Developing cosmopolitan communication: The latest research on CosmoKidz
The UK’s Institute for Citizenship suggests the aim of citizenship education is:
- To equip young people with the knowledge, skills and understanding to play an active, effective part in society as informed, critical citizens who are socially and morally responsible.
- To give them the confidence and conviction so that they can act with others, have influence and make a difference in their communities (locally, nationally and globally).
In describing the potential of Citizenship education, Professor Sir Bernard Crick said:
We aim at no less than a change in the political culture of this country both nationally and locally: for people to think of themselves as active citizens, willing, able and equipped to have an influence in public life and with the critical capacities to weigh evidence before speaking and acting.
Like the Kettering Foundation and the Institute for Citizenship, the CMM Institute believes the skills and abilities required for this kind of engaged citizenship need to be taught very young and reinforced throughout life as a way of creating robust “interpersonal and cultural competencies.” The importance of this task cannot be overstated, given the cultural and political fraying that is occurring across the globe.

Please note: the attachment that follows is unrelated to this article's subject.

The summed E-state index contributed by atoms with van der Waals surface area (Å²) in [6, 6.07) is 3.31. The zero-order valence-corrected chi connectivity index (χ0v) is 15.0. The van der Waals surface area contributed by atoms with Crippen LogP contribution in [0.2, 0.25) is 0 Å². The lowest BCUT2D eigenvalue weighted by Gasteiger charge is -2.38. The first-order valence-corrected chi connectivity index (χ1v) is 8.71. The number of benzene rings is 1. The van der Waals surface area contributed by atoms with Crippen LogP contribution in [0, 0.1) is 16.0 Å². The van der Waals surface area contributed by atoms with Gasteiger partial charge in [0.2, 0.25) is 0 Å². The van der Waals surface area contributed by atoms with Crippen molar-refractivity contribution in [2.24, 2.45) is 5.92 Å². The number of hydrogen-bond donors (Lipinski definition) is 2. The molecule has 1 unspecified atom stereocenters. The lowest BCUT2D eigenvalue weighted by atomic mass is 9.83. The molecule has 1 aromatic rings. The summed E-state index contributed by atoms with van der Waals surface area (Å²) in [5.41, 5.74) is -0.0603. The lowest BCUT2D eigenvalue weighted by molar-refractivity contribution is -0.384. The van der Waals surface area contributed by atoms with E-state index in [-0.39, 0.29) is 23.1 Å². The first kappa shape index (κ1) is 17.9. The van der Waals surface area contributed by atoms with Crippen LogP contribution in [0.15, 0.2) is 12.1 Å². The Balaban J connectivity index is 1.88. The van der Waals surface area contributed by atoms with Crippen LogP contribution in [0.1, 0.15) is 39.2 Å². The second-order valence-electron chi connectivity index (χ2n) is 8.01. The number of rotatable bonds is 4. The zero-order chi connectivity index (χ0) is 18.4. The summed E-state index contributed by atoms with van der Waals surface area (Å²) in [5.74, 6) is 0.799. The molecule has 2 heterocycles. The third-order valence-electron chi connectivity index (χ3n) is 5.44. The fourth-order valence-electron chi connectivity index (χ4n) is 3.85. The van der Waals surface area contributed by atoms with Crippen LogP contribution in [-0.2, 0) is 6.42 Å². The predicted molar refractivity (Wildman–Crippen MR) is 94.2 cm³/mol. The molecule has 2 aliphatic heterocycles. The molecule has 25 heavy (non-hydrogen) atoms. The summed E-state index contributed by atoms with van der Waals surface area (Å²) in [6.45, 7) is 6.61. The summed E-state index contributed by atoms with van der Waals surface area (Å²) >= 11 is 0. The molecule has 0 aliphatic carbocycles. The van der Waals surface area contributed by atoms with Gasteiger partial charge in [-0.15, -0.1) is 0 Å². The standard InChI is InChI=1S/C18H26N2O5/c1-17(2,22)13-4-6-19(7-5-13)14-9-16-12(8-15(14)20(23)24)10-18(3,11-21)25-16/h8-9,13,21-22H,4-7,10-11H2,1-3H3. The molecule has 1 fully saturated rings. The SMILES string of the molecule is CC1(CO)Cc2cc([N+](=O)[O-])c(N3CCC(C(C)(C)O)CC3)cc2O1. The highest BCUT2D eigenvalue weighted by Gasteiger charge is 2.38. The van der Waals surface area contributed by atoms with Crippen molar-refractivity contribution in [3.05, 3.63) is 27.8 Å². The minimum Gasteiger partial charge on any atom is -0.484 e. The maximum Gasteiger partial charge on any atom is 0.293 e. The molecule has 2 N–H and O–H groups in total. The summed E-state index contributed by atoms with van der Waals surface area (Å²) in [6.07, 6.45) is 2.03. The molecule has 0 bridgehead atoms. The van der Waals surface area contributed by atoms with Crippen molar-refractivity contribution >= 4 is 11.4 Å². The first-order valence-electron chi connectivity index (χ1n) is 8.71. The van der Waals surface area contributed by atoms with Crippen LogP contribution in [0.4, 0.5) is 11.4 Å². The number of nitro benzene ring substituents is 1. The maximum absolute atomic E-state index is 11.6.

For the past five years, we have conducted research to test the effectiveness of CosmoKidz activities to help develop children’s abilities to communicate in ways that help make better social worlds. We’ve paired these conversations with periodic modified deliberations to assess whether young children are better able to engage in deliberations because of the conversational patterns they are learning through CosmoKidz.
In the latest research report we summarise the results of the second year of our program at Mountain Vista School, Hammond LA. Once again the finings overwhelmingly support the efficacy and importance of CosmoKidz activities.
To learn more about the effectiveness of CosmoKidz in achieving the aim of equipping children with the skills to become effectively engaged, collaborative participants in their own micro and macro social worlds, see the full report prepared by Kim Pearce here.